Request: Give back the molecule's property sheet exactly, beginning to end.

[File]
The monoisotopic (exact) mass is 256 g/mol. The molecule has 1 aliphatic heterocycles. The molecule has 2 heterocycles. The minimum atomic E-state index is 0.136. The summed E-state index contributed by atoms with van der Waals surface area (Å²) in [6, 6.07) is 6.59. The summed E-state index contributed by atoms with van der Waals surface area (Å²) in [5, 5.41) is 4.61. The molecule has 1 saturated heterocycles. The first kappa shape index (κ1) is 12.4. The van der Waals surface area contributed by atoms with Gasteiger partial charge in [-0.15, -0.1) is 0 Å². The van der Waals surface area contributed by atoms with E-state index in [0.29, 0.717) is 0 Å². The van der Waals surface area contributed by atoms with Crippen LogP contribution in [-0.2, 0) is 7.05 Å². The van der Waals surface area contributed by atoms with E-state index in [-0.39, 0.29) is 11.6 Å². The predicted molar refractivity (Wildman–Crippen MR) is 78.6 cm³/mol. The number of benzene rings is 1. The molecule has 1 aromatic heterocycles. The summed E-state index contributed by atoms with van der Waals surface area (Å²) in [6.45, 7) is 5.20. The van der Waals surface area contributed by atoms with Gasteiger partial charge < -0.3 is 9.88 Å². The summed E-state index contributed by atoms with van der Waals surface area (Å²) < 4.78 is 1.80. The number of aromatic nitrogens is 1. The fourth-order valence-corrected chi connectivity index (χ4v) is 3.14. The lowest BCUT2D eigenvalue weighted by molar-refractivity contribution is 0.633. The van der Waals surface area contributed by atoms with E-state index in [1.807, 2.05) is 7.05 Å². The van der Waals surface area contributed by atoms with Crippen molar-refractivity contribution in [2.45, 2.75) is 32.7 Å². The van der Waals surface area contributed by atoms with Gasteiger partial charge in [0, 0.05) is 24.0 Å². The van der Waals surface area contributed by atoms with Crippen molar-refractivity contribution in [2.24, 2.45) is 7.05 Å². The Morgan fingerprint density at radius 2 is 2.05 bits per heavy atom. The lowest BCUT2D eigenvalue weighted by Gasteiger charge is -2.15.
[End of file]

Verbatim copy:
The monoisotopic (exact) mass is 256 g/mol. The molecule has 1 aliphatic heterocycles. The molecule has 2 heterocycles. The minimum atomic E-state index is 0.136. The summed E-state index contributed by atoms with van der Waals surface area (Å²) in [6, 6.07) is 6.59. The summed E-state index contributed by atoms with van der Waals surface area (Å²) in [5, 5.41) is 4.61. The molecule has 1 saturated heterocycles. The first kappa shape index (κ1) is 12.4. The van der Waals surface area contributed by atoms with Gasteiger partial charge in [-0.15, -0.1) is 0 Å². The van der Waals surface area contributed by atoms with E-state index in [0.29, 0.717) is 0 Å². The van der Waals surface area contributed by atoms with Crippen LogP contribution in [-0.2, 0) is 7.05 Å². The van der Waals surface area contributed by atoms with E-state index in [-0.39, 0.29) is 11.6 Å². The predicted molar refractivity (Wildman–Crippen MR) is 78.6 cm³/mol. The number of benzene rings is 1. The molecule has 1 aromatic heterocycles. The summed E-state index contributed by atoms with van der Waals surface area (Å²) in [6.45, 7) is 5.20. The van der Waals surface area contributed by atoms with Gasteiger partial charge < -0.3 is 9.88 Å². The summed E-state index contributed by atoms with van der Waals surface area (Å²) < 4.78 is 1.80. The number of aromatic nitrogens is 1. The fourth-order valence-corrected chi connectivity index (χ4v) is 3.14. The lowest BCUT2D eigenvalue weighted by molar-refractivity contribution is 0.633. The van der Waals surface area contributed by atoms with E-state index in [1.807, 2.05) is 7.05 Å². The van der Waals surface area contributed by atoms with Crippen molar-refractivity contribution in [2.45, 2.75) is 32.7 Å². The van der Waals surface area contributed by atoms with Gasteiger partial charge in [0, 0.05) is 24.0 Å². The van der Waals surface area contributed by atoms with Crippen molar-refractivity contribution in [2.24, 2.45) is 7.05 Å². The Morgan fingerprint density at radius 2 is 2.05 bits per heavy atom. The lowest BCUT2D eigenvalue weighted by Gasteiger charge is -2.15.